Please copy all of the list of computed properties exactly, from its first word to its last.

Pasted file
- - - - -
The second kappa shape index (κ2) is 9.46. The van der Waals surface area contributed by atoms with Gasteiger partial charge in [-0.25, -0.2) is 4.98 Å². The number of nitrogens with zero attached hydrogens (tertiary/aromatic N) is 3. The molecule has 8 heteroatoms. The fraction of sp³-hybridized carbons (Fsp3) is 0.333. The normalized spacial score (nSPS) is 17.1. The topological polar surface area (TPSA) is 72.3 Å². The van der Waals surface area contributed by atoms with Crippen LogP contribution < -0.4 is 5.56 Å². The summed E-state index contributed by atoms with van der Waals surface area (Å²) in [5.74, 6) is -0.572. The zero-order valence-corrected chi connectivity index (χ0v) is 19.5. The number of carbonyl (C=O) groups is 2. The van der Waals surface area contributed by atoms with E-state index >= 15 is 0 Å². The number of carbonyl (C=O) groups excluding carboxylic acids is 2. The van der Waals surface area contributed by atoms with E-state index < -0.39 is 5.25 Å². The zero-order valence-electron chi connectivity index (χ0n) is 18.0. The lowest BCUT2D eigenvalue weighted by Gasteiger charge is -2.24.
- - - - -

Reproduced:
The second kappa shape index (κ2) is 9.46. The van der Waals surface area contributed by atoms with Gasteiger partial charge in [-0.25, -0.2) is 4.98 Å². The number of nitrogens with zero attached hydrogens (tertiary/aromatic N) is 3. The molecule has 8 heteroatoms. The fraction of sp³-hybridized carbons (Fsp3) is 0.333. The normalized spacial score (nSPS) is 17.1. The topological polar surface area (TPSA) is 72.3 Å². The van der Waals surface area contributed by atoms with Crippen LogP contribution < -0.4 is 5.56 Å². The summed E-state index contributed by atoms with van der Waals surface area (Å²) in [5.74, 6) is -0.572. The zero-order valence-corrected chi connectivity index (χ0v) is 19.5. The number of carbonyl (C=O) groups is 2. The van der Waals surface area contributed by atoms with E-state index >= 15 is 0 Å². The number of carbonyl (C=O) groups excluding carboxylic acids is 2. The van der Waals surface area contributed by atoms with E-state index < -0.39 is 5.25 Å². The zero-order valence-electron chi connectivity index (χ0n) is 18.0. The lowest BCUT2D eigenvalue weighted by Gasteiger charge is -2.24.